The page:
21 November 2021
Believe it or not, it is possible to 'interview' a person who died long ago. Read on for top tips from Susie Douglas to help you approach your research from a brand new angle.
Framing questions around existing knowledge creates a family history that any reader will relate to and enjoy. Especially when combined with context that is relevant to place and period.
Most ancestors won’t have left diaries, correspondence, or had books written about them. But voices from the past are everywhere, hidden in plain sight, in books, old documents, newspapers, etc. For example, vast numbers of people worked the land as hinds, shepherds and agricultural labourers.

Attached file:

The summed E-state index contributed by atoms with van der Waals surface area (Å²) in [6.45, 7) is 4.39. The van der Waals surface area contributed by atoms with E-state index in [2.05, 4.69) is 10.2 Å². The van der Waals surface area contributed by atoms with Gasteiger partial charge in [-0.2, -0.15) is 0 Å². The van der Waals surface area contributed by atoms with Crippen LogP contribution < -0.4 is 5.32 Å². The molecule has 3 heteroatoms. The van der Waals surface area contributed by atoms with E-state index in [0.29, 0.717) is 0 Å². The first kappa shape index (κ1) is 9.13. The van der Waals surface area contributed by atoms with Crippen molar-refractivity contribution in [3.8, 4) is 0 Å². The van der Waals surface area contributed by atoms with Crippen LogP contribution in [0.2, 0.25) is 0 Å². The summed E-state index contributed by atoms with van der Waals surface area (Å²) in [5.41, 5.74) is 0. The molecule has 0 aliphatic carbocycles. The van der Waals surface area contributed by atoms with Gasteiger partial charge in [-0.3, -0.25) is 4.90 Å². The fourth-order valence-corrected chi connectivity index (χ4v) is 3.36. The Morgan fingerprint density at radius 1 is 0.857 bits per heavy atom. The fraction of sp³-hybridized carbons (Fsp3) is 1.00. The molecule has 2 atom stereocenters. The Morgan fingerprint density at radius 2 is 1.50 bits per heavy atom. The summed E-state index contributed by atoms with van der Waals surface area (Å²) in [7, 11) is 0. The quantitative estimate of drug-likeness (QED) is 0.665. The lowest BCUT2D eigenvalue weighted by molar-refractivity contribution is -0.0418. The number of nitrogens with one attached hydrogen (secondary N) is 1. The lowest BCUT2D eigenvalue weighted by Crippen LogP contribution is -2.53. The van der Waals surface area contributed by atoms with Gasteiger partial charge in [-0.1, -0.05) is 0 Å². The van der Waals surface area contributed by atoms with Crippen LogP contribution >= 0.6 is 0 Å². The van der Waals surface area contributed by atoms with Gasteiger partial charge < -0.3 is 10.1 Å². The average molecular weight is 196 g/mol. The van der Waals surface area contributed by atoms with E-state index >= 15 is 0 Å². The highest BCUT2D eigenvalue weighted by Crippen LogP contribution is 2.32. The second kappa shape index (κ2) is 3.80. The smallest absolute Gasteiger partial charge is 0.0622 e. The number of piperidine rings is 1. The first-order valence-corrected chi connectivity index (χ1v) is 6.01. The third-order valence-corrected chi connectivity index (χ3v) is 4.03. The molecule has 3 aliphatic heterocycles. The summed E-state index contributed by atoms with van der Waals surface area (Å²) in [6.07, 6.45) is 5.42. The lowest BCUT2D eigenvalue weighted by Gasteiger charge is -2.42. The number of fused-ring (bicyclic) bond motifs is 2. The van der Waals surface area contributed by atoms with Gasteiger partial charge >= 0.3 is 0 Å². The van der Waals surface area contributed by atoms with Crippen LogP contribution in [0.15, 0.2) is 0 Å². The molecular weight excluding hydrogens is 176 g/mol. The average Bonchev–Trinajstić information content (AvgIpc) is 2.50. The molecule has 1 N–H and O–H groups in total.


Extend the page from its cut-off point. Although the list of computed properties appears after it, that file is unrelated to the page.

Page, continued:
An agricultural labourer’s answer to a question about his cottage in 1867 at Lanton, Northumberland, might read:
There was only one room and for want of space, we kept the coals at the door. There were no ‘necessaries’ but there was a pigsty and place for a cow.
Use questions to challenge your research and put yourself on the spot. The interview or Q&A with a deceased ancestor is a method and style I will use again and again. It is also helpful for creating a focus and framework for questioning the living.
- Limit the number of questions to 5 or 6
- Limit writing time to 45 minutes to an hour
- Keep the context accurate to place and period
- Have fun!
Susie Douglas MLitt. QG, runs Borders Ancestry, offering a qualified, experienced, and professionally accredited historical research service for the UK, specialising in the Scottish Borders, Northumberland and Durham.
Tips taken from articles by Susie Douglas in the December issue of Family Tree.